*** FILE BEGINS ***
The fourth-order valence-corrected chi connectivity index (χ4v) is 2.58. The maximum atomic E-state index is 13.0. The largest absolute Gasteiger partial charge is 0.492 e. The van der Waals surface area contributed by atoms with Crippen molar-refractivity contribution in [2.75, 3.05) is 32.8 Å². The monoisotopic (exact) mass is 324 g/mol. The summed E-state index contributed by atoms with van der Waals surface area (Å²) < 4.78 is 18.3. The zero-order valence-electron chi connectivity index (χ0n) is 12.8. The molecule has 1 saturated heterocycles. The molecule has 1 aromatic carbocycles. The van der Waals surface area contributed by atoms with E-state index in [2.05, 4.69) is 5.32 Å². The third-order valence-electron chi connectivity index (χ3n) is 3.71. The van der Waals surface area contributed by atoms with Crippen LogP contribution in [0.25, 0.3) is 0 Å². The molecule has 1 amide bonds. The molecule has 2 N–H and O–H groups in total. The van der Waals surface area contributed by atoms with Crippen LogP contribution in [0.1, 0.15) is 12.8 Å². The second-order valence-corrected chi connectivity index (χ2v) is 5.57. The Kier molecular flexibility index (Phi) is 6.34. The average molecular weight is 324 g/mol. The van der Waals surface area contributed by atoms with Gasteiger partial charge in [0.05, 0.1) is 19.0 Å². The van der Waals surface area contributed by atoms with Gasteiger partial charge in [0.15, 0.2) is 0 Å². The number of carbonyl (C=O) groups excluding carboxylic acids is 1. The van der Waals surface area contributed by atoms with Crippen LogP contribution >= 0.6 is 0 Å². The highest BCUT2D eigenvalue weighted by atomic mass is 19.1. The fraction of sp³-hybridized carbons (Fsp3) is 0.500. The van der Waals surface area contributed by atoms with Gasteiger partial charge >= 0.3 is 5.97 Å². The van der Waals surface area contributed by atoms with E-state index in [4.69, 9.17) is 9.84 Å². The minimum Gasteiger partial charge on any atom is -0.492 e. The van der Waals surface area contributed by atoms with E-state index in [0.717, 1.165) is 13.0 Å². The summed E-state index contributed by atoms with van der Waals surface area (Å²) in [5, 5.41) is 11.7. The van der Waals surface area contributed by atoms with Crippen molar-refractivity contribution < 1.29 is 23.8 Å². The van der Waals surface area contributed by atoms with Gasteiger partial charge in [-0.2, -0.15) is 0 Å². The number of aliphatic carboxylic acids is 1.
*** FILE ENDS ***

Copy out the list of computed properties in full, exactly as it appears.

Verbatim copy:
The fourth-order valence-corrected chi connectivity index (χ4v) is 2.58. The maximum atomic E-state index is 13.0. The largest absolute Gasteiger partial charge is 0.492 e. The van der Waals surface area contributed by atoms with Crippen molar-refractivity contribution in [2.75, 3.05) is 32.8 Å². The monoisotopic (exact) mass is 324 g/mol. The summed E-state index contributed by atoms with van der Waals surface area (Å²) < 4.78 is 18.3. The zero-order valence-electron chi connectivity index (χ0n) is 12.8. The molecule has 1 saturated heterocycles. The molecule has 1 aromatic carbocycles. The van der Waals surface area contributed by atoms with E-state index in [2.05, 4.69) is 5.32 Å². The third-order valence-electron chi connectivity index (χ3n) is 3.71. The van der Waals surface area contributed by atoms with Crippen LogP contribution in [0.25, 0.3) is 0 Å². The molecule has 1 amide bonds. The molecule has 2 N–H and O–H groups in total. The van der Waals surface area contributed by atoms with Crippen LogP contribution in [0.1, 0.15) is 12.8 Å². The second-order valence-corrected chi connectivity index (χ2v) is 5.57. The Kier molecular flexibility index (Phi) is 6.34. The average molecular weight is 324 g/mol. The van der Waals surface area contributed by atoms with Gasteiger partial charge in [0.05, 0.1) is 19.0 Å². The van der Waals surface area contributed by atoms with Gasteiger partial charge in [0.15, 0.2) is 0 Å². The number of carbonyl (C=O) groups excluding carboxylic acids is 1. The van der Waals surface area contributed by atoms with Crippen LogP contribution >= 0.6 is 0 Å². The highest BCUT2D eigenvalue weighted by atomic mass is 19.1. The fraction of sp³-hybridized carbons (Fsp3) is 0.500. The van der Waals surface area contributed by atoms with Gasteiger partial charge >= 0.3 is 5.97 Å². The van der Waals surface area contributed by atoms with E-state index in [4.69, 9.17) is 9.84 Å². The minimum Gasteiger partial charge on any atom is -0.492 e. The van der Waals surface area contributed by atoms with E-state index in [0.717, 1.165) is 13.0 Å². The summed E-state index contributed by atoms with van der Waals surface area (Å²) in [5, 5.41) is 11.7. The van der Waals surface area contributed by atoms with Crippen molar-refractivity contribution < 1.29 is 23.8 Å². The van der Waals surface area contributed by atoms with Gasteiger partial charge in [-0.2, -0.15) is 0 Å². The number of aliphatic carboxylic acids is 1.